According to the front-page New York Times article last Monday, “Nursing Homes Seek Exemptions From Health Law,” the nation's major nursing home and home care associations are crying poor on behalf of their small-business owners who will be run out of business if they have to start covering their $10-$12 an hour employees under health care reform.
Veteran health policy reporter Robert Pear wrote, “Starting in 2014, the law will require employers with 50 or more full-time employees to offer affordable coverage or risk paying a penalty. . . . Nursing home executives are urging Congress and the Obama administration to spare them from the penalties.”
Some are grating on Pear’s example of employees at a nursing home who dropped their health care coverage when the home they work for told them to pay a $25/month share. Pear doesn’t indicate how common the resistance is, but it doesn’t surprise me.
These are workers at the bottom of the heap, many of them immigrants and middle aged or older women.
Although $25 might seem little more than lunch money to New York Times readers like myself, it’s a bag of groceries at the discount grocery to often ill-trained, underpaid direct-care workers with few job prospects.
So there’s unstated issue No. 1: Who exactly is caring for your mom or dad?
Today, it’s probably someone so devalued and distrustful of the American system that he or she not only can’t afford a seemingly small premium, but also doesn’t trust any move to take money out of his/her meager paycheck. And many have significant challenges themselves in navigating the American health care system.
Pear quotes Charlene A. Harrington of the School of Nursing at the University of California, San Francisco, and one of the leading voices for humane and effective care of elders for the past quarter century. She told Pear that Congress or the administration should not relieve nursing homes of the obligation to provide coverage to employees.
Harrington stated, “It’s scandalous to have nursing home employees taking care of people when they themselves lack coverage and go without care . . . . If employees have health insurance, they are more likely to be treated for illnesses, less likely to pass on infections to nursing home residents and more likely to get early treatment for occupational injuries.”
Yes, on the job injuries, especially back injuries, are very high in this group, so why are these long-term care companies trying to stick premiums on policies they admit (in Pear’s article) frequently offer only limited coverage?
The real crisis has nothing to do with whining health care lobbyists. They are doing zilch to meet the looming lack of qualified health care workers for our aging nation. (See the landmark 2008 Institute of Medicine report “Retooling for an Aging America: Building the Health Care Workforce".)
Regarding direct care workers, key issues related to what these nursing and personal care aides endure is encompassed by the Caring Across Generations campaign, a project of the National Domestic Workers Alliance. It calls on Congress to pass legislation that would:
1) Create 3 million jobs in direct care over five years;
2) Establish a career ladder to train and certify domestic workers and other workers as direct care workers (“career ladder” is jargon for job advancement and stability);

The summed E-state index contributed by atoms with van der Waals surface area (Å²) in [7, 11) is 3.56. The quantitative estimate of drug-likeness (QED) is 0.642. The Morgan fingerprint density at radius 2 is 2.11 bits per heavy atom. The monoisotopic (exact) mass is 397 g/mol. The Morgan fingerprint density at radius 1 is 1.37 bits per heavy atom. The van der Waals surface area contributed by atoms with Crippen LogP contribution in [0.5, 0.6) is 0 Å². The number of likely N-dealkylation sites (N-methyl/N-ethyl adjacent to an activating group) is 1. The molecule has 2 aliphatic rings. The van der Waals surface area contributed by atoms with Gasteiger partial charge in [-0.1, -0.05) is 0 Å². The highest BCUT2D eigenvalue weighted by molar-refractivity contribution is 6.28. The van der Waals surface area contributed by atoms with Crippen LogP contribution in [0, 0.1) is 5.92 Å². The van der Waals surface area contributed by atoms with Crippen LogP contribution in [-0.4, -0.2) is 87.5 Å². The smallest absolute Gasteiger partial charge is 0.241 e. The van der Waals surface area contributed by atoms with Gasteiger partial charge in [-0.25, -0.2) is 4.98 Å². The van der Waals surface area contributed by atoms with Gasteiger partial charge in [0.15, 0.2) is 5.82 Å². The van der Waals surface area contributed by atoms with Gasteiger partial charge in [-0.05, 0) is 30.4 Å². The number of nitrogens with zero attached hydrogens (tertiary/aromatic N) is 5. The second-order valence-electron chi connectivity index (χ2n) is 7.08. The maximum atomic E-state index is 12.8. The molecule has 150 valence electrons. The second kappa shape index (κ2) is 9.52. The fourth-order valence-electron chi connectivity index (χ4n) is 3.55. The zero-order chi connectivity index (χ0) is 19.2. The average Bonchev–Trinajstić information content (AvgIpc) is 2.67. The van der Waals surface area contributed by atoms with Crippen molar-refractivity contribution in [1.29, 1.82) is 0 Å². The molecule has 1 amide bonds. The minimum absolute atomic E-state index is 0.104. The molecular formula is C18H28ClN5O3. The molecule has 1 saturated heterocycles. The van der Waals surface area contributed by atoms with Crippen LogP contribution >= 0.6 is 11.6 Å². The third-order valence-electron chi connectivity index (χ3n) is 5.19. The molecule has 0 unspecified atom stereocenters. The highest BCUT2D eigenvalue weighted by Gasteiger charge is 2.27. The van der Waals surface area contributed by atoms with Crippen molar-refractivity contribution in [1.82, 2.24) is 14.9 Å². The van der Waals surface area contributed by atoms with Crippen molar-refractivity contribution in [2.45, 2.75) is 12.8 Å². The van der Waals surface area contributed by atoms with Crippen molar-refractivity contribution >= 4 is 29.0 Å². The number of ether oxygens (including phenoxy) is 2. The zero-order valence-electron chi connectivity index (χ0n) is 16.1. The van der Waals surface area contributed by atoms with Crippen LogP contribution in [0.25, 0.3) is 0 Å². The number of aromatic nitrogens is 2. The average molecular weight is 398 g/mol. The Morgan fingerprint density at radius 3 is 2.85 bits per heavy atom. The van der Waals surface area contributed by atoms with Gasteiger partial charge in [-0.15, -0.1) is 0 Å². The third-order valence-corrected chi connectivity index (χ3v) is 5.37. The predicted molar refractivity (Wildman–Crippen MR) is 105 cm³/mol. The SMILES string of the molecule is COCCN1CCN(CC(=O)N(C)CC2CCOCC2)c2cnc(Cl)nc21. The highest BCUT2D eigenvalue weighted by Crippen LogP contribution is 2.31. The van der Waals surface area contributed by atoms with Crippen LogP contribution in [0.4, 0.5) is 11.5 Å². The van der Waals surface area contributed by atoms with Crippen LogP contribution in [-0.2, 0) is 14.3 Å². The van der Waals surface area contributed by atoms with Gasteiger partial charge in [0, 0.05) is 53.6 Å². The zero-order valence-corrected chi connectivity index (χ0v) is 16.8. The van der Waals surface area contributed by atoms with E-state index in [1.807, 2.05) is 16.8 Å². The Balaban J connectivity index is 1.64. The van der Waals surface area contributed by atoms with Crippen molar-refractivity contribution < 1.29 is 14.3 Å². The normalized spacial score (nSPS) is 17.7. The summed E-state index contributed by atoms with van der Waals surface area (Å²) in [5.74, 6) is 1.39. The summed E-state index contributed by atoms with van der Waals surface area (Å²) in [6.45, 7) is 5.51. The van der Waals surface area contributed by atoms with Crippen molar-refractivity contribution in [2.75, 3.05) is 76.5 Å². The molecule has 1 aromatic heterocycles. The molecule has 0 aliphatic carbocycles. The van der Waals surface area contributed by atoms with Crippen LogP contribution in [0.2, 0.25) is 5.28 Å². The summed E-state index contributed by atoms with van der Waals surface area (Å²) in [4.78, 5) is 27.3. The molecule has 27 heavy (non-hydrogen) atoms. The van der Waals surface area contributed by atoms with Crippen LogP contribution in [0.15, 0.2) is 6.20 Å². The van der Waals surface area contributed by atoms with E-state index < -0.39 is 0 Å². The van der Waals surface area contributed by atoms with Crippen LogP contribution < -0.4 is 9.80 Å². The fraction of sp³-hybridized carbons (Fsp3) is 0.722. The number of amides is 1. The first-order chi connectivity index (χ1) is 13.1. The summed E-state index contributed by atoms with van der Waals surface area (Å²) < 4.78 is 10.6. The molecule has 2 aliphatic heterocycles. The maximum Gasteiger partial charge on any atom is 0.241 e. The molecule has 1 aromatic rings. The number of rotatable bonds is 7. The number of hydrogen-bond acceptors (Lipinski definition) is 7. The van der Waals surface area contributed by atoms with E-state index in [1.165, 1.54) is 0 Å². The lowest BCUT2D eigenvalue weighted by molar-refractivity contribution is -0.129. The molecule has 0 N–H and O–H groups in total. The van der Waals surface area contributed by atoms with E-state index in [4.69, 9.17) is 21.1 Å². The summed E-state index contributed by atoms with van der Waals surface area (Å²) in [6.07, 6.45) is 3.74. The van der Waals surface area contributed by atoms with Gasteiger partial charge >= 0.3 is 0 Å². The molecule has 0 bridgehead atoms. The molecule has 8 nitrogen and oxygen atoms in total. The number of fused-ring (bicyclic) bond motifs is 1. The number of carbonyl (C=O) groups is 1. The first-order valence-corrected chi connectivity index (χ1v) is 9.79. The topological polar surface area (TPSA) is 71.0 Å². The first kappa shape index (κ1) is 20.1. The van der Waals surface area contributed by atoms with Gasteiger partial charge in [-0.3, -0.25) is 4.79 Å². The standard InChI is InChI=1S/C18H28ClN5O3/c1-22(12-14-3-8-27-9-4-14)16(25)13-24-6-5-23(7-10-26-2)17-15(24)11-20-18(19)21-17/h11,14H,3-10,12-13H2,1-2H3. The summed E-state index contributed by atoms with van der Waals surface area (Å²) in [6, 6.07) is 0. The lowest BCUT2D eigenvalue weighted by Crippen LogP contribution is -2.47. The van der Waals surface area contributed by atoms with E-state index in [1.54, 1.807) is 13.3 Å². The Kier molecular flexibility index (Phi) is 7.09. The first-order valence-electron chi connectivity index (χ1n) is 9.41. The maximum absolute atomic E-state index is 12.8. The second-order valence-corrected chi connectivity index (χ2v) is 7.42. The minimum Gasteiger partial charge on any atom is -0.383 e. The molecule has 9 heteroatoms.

3) List a new visa category to provide a path to legalization and citizenship for these domestic workers—you know, the kind of people anti-immigrant Tea Party types put in charge of caring for their family elders);
4) Set labor standards for direct care and domestic workers, and eliminate existing exclusions in the labor law to ensure that the jobs created are quality jobs;
5) Give a tax credit to families paying for the cost of direct care for their loved ones.
Unstated issue No. 2: The Health Industry Can't Afford Itself
The big fat issue here is a health industry crying poor because it can't afford the system which it itself helps keep too costly and inefficient in the first place. This story is an argument for effective national health care -- nothing more nor less.
Look, if these industries – the American Health Care Association (AHCA), serving mostly for-profit nursing homes, and National Home Care Association are pleading poverty because so many are small or medium businesses, isn’t that a powerful argument for going to a more affordable and effective health care system? (See the two letters in Monday May 16’s New York Times editorial section.)
Meanwhile, costs need to be controlled. That will take a president and national leadership being Osama-decisive in the health care Situation Room. So far, though, the health care lobby has our fearless leaders quaking, as usual, in their campaign boots instead of sending in the American health equivalent of Seal Team 6 to deal with the Greed Lobby.
Governors and ex-Governors need to stand up for decency, not pathetic budget arguments, too -- including some Democrats like former Kansas Governor Mark Parkinson, the for-profit nursing home lobbyist Pear quotes in his article.
The key here is that once again, an industry that fought for limited regulation to maximize its profits is crying poor by hiding behind its employees' and holding up small-business operators like human shields to keep the big employers from paying more. (I don’t know how many private equity firms now own nursing home or home care chains, but the Times did a pretty good expose on this about three years ago.)
A well-regulated health care system with prudent cost controls – sounds like a win-win for everyone, even nursing home and home care operators. And it’s one offered worldwide by socialist and capitalist nations alike, in single payer – and multi-payer examples, some involving companies. But that’s all about money.
Here’s the bottom line: Affordable, quality care -- it’s your mother, stupid!
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